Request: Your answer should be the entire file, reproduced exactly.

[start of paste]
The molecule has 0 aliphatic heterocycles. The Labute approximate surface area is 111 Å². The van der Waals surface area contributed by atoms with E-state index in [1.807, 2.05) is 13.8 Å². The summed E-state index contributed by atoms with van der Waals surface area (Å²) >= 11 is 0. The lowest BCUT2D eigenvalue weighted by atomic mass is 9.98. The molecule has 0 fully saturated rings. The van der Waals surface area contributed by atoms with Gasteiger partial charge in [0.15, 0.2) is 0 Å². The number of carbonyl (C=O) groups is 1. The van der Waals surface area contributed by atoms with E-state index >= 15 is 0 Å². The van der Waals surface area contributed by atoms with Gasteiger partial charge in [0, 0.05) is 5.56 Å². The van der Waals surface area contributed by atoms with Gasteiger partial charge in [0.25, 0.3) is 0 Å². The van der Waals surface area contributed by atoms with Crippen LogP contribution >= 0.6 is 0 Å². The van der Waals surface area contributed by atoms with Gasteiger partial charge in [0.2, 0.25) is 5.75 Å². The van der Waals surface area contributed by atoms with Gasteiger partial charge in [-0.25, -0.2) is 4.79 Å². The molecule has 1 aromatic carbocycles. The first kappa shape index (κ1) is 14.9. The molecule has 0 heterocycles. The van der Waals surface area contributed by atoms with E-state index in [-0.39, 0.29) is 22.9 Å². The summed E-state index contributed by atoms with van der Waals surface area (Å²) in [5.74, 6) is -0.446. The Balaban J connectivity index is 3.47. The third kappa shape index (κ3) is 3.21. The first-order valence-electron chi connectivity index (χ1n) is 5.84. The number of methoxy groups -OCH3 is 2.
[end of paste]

The molecule has 0 aliphatic heterocycles. The Labute approximate surface area is 111 Å². The van der Waals surface area contributed by atoms with E-state index in [1.807, 2.05) is 13.8 Å². The summed E-state index contributed by atoms with van der Waals surface area (Å²) >= 11 is 0. The lowest BCUT2D eigenvalue weighted by atomic mass is 9.98. The molecule has 0 fully saturated rings. The van der Waals surface area contributed by atoms with Gasteiger partial charge in [0.15, 0.2) is 0 Å². The number of carbonyl (C=O) groups is 1. The van der Waals surface area contributed by atoms with E-state index >= 15 is 0 Å². The van der Waals surface area contributed by atoms with Gasteiger partial charge in [0, 0.05) is 5.56 Å². The van der Waals surface area contributed by atoms with Gasteiger partial charge in [0.25, 0.3) is 0 Å². The van der Waals surface area contributed by atoms with Crippen LogP contribution >= 0.6 is 0 Å². The van der Waals surface area contributed by atoms with Gasteiger partial charge in [0.2, 0.25) is 5.75 Å². The van der Waals surface area contributed by atoms with Gasteiger partial charge in [-0.25, -0.2) is 4.79 Å². The molecule has 1 aromatic carbocycles. The first kappa shape index (κ1) is 14.9. The molecule has 0 heterocycles. The van der Waals surface area contributed by atoms with E-state index in [-0.39, 0.29) is 22.9 Å². The summed E-state index contributed by atoms with van der Waals surface area (Å²) in [5.74, 6) is -0.446. The Balaban J connectivity index is 3.47. The third kappa shape index (κ3) is 3.21. The first-order valence-electron chi connectivity index (χ1n) is 5.84. The number of methoxy groups -OCH3 is 2.